John Cox Underwood (September 12, 1840 – October 29, 1913) was an American civil engineer, Confederate veteran, journalist and the 21st Lieutenant Governor of Kentucky (serving in that capacity from 1875 to 1879).
Underwood was born in Georgetown, Washington, D.C. on September 12, 1840, the son of U.S. Representative Joseph Rogers Underwood (1791-1876) and his second wife, Elizabeth Threlkeld Cox (1818-1884). His grandfather John Cox (1775-1849) was the mayor of Georgetown (and a slaveholder) from 1823 until 1845, before it was annexed into Washington, D.C. He attended local private schools, then Rensselaer Polytechnic Institute in New York City, from which he received a civil engineering degree in 1862.
He married Drucilla Duncan Underwood (1844-1905) and they had two daughters, Helen Underwood Hine (1873-1958), and her sister Drucilla Underwood Grant.
After graduation, although his father was a Unionist, John Underwood enlisted in Breckenridge's Division, Engineer Corps of the Confederate States Army, and served in Virginia and Tennessee. His uncle John Threlkeld Cox (1820-1886) was also a civil engineer and led several different Confederate cavalry brigades, mostly of Kentucky volunteers. Young John Underwood soon contracted typhoid fever, and was captured in 1863 at Tullahoma, Tennessee. Imprisoned in Cincinnati and Boston, he received a parole from President Abraham Lincoln.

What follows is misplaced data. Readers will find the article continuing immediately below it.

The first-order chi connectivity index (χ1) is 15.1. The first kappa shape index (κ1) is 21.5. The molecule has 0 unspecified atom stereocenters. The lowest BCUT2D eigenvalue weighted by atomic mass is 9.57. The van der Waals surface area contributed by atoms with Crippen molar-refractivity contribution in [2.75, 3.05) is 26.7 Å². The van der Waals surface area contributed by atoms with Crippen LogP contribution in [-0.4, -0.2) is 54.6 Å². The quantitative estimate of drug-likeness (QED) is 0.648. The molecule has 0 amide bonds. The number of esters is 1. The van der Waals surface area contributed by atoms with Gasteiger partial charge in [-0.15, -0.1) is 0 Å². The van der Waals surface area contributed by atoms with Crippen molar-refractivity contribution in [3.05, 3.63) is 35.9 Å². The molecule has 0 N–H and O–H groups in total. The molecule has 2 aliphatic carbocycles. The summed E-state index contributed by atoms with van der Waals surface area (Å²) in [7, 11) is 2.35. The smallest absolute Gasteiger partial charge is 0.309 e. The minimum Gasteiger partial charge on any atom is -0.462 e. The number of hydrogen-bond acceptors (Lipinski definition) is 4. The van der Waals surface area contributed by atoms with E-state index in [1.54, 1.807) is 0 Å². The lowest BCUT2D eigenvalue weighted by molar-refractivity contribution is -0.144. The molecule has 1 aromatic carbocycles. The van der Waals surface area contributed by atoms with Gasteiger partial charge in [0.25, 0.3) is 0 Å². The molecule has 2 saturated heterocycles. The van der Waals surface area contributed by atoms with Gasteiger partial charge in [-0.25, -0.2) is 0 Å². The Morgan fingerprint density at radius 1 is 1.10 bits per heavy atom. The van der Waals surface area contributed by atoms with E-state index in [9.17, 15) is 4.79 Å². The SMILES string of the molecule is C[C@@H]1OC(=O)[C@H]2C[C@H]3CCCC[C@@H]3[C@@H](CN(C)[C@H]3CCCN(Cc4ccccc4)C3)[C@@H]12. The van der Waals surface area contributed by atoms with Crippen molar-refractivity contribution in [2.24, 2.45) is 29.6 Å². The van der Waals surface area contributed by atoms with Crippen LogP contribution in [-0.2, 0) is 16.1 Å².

After the American Civil War, Underwood became Bowling Green's City Engineer, and designed Fountain Square Park. He also served as Bowling Green's mayor in 1870-71 and edited newspapers in Bowling Green, Cincinnati and Louisville. He was a member of the Odd Fellows, and was elected Lieutenant Governor under Governor James B. McCreary. However, his bid to become Kentucky's governor in 1879 failed, and Luke P. Blackburn of Louisville received the nomination.
For the rest of his Life, Underwood was devoted to genealogy and the Lost Cause of the Confederacy through the United Confederate Veterans. He raised money to construct a Confederate Memorial at Oak Woods Cemetery in Chicago, Illinois to commemorate the Confederate prisoners who died at Camp Douglas, and whose remains were exhumed and moved there after closure of the previous cemetery and expansion of Grant Park during urban renewal following the Great Chicago Fire of 1871.
Underwood then agreed to raise money for a Confederate monument in Richmond, Virginia. However, the project was embroiled in legal controversies which ruined him financially and physically. In 1910, oil portraits of many of the twenty Confederate generals he had commissioned from E.F. Andrews were auctioned by a Covington, Kentucky warehouse to pay storage fees, and most ended up in Virginia. By that time, Underwood's wife had died and he lived in Manhattan, New York and described himself in the census as an author.
Western Kentucky University has several of his commissioned paintings and maintains some of his papers (as well as those of his Unionist father and paternal uncle), including letters available online.